Using the experience of 3 member bodies: John Muir Trust, Scottish Wildlife Trust and the Common Ground Forum initiative, which is supported by a number of LINK members, we heard examples of successful ways of engaging with local communities. The lessons they learnt and the successes they shared are all now forming part of our next steps.
There are some processes we can engage in together: What are called ‘place based’ responses: how can we help our communities see ourselves in the changes we need to see? And a Just Transition: how can we help build a socially just move to the necessary environmental transition?
In terms of how we do that, we came up with a few actions for us all to consider and deliver:
- Public support for cross and inter networks’ priorities and projects
- Building joint projects together
- A whole of Scotland approach: there is a false narrative of urban vs rural emerging. We are in a strong position to prove that wrong with our network reach right across Scotland
- Adopting the concept of Duthchas, where natural, cultural and community regeneration exist side by side.
There are some challenges in trying to do this. Environmental and social regeneration is suffering a lack of housing and inadequate transport. In tackling the climate and nature crisis, we have to tackle these too, which means we need to support those working in these areas. We need to meet the expectations of communities when communities of all sorts step up the challenge. We need to work out how to support them too at a time when public resources are extremely tight. There are also going to be more difficult conversations needed and in order to do that constructively we need to equip our staff so they are able to cope with stressful situations and difficult behaviours. And finally we need to recognise that in our communities, democratic decision making, which is the basis of all our work, will create tensions that we need to recognise and resolve.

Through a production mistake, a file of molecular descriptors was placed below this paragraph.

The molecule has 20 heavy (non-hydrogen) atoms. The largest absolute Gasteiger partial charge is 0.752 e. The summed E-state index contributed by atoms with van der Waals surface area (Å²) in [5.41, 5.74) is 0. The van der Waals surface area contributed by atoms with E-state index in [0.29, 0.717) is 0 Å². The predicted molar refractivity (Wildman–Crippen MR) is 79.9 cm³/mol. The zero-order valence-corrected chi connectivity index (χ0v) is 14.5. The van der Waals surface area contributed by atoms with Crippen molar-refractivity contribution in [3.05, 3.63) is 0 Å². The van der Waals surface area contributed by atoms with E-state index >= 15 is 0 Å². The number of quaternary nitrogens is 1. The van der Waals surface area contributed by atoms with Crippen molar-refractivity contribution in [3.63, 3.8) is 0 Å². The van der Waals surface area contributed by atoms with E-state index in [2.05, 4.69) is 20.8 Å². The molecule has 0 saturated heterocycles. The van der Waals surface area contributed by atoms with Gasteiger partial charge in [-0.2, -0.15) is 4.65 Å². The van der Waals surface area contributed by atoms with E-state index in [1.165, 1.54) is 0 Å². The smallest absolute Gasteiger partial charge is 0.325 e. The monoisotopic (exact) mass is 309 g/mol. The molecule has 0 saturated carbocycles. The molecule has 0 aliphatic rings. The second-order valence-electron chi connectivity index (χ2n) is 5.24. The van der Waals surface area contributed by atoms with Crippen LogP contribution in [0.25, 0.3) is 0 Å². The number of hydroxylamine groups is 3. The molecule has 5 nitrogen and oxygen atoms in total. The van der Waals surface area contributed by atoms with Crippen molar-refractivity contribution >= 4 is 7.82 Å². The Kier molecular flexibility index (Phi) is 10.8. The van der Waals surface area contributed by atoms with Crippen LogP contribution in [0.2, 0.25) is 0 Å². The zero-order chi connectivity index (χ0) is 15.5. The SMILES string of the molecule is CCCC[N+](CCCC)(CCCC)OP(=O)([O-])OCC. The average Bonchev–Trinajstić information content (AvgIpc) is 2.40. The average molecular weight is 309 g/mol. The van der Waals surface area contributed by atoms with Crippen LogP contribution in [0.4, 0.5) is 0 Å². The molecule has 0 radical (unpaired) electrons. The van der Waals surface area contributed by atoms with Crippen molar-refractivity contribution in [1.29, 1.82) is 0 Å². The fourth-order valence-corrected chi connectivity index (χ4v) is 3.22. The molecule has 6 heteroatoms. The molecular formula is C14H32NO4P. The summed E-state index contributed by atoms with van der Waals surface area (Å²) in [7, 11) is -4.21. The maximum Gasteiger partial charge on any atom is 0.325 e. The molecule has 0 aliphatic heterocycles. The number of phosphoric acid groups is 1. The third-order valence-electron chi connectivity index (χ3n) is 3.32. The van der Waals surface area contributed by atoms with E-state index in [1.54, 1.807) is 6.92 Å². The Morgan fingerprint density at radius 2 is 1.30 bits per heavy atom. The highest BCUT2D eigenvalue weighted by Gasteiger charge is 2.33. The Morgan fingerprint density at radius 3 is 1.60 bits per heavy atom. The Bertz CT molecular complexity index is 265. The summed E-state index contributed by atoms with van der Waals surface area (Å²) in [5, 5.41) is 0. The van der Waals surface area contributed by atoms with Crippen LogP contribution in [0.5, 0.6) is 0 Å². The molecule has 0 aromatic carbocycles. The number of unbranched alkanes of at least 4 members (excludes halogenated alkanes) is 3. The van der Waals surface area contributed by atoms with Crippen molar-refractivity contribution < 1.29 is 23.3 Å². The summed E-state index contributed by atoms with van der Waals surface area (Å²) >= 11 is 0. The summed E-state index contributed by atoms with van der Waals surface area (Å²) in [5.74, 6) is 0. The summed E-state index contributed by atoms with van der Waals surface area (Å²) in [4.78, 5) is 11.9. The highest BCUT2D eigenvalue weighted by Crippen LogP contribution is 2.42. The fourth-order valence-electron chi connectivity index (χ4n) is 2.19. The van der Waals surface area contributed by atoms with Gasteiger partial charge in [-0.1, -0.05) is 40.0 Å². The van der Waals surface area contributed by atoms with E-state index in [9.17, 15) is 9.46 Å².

LINK’s role in all this starts with our public positions on key issues around land and sea management, land reform and natural finance for example and around sharing and adopting best practice. We will be developing some joint projects including piloting and demonstrating the art of the possible in change at scale on land and on the coast. We are looking to build on the success of the Common Ground Forum to bring a new approach within our communities on the coast. We will manage our own priorities to ensure we have sufficient capacity and resource to take on this work and we will look at how we can lead the conversations around change at scale that benefits us all, wherever we live and whatever we do.
Communities together in action.
By Deborah Long, Chief Officer, Scottish Environment LINK